Film and TV

Don't Look Back in Adder: Revisiting Snakes On A Plane

Ten years ago, America was a markedly different place: Immigration and privacy were two political hot button issues, Hollywood was abuzz with talks of a new Pirates of the Caribbean movie, and a young Beyoncé stole our hearts. But as Dylan from Beverly Hills, 90210 once said, "The times, they are a-changin.'"

The year 2006 also saw the release of Snakes on a Plane. It’s perhaps easy to forget, in an era when movie advertising has practically achieved sentience, the extent of the hype surrounding the film. This was a movie fueled by a marketing blitz not seen since The Blair Witch Project (the good one). New Line leveraged the then-fresh phenomenon of YouTube — as well as blogs, message boards and other sites — to encourage fans to create content to further maintain buzz. Was it going to be "good," necessarily? Probably  not, but the push behind it seemed to indicate the film would be a hit.

Needless to say, that didn’t happen. SoaP did respectable business for a horror movie, nothing more, and a blow was dealt to the idea that Internet hype could fuel actual box office results, albeit a temporary one (*cough* Hardcore Henry *cough*).

Certainly one can’t say the movie was in any way misleading: Snakes on a Plane had serpents. On a flying machine. It's not easy maintaining anticipation via word-of-mouth when there are literally no surprises in the film (although the guy bit on the penis might disagree). If anything, SoaP suffered because it offered exactly what it advertised, and not a hell of a lot else.

There are a couple of reasons for this, but they all boil down to New Line mistaking virtual hysteria for actual butts in seats. We see parallels these days in so-called "slacktivist" activity, like sharing Facebook memes or re-Tweeting a particularly biting political comment. None of this usually results in real-world change, just as creating digital fan art for a movie from your desk is a lot easier than going to an analog theater and paying [motherfucking] money for a [motherfucking] movie ticket.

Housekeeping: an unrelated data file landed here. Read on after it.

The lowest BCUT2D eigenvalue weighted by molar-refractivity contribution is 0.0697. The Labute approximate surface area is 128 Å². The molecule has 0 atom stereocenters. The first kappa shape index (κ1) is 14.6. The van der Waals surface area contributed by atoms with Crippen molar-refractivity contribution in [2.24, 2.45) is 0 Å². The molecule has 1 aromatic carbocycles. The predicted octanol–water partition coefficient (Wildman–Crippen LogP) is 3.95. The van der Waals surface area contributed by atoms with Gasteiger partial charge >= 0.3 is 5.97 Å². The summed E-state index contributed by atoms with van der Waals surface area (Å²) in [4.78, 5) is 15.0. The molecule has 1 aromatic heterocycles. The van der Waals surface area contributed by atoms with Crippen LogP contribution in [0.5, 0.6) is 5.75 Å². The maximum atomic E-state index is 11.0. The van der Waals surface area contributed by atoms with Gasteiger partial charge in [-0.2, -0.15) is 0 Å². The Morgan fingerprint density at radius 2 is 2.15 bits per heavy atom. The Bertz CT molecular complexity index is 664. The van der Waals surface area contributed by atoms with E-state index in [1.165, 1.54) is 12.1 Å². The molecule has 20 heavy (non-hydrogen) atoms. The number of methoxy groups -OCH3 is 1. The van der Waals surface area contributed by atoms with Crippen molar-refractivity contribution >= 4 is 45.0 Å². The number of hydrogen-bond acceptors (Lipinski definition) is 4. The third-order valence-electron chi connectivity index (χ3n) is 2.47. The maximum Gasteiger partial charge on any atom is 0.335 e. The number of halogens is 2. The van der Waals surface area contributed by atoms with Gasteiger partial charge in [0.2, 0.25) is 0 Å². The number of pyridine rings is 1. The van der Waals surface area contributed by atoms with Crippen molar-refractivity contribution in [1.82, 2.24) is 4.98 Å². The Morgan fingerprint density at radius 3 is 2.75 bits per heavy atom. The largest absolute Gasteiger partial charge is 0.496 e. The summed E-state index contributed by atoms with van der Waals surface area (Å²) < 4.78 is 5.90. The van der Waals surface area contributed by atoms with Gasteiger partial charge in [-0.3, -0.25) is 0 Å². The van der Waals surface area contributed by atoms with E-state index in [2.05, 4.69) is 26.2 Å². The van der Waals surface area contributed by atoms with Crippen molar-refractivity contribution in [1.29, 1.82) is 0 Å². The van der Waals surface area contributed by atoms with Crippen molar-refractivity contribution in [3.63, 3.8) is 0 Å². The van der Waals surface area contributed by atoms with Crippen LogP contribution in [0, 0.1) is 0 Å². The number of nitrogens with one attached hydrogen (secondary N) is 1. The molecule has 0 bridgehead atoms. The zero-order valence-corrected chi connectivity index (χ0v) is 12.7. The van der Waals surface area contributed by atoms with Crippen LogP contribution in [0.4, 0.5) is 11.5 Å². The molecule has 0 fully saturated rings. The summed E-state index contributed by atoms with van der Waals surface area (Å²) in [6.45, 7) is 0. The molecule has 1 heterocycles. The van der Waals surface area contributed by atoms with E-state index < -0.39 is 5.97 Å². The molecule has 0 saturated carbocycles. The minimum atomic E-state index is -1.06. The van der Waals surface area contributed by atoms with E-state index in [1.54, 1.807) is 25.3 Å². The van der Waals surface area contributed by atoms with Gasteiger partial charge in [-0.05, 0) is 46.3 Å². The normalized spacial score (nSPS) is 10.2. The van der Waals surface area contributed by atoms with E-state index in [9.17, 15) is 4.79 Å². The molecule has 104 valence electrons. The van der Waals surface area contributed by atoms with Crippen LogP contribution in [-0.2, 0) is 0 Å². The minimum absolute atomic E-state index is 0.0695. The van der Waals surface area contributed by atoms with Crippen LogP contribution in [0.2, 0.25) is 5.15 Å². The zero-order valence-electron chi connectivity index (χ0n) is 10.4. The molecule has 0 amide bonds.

Online hype was also the reason for 11th-hour reshoots designed to inject (sorry) some R-rated shenanigans, including a sex scene and a handful of f-bombs. The results were incongruous at best, and often seemed out of place among the rest of the film's relative goofiness. It should also be noted that Samuel L. Jackson wanted an "R" rating from day one.

Jackson famously agreed to star based on the name of the movie alone (even though "Snakes on a Plane" was only a working title at first). The script was rejected by all 30 (at the time) Hollywood studios, before Craig Berenson at DreamWorks remembered it. Jackson's involvement also convinced both Julianna Margulies (Claire, the flight attendant literally one day from retirement) and David Koechner (co-pilot Rick) to sign on. No word on whether the three are still on speaking terms.

And the movie itself? It's fine, everything is fine. Snakes on a Plane doesn't really blow the doors off the, uh, venomous infestation subgenre, but it's certainly no worse than, say, Kingdom of the Spiders. And compared to the typical SyFy offering, it's practically Suspiria.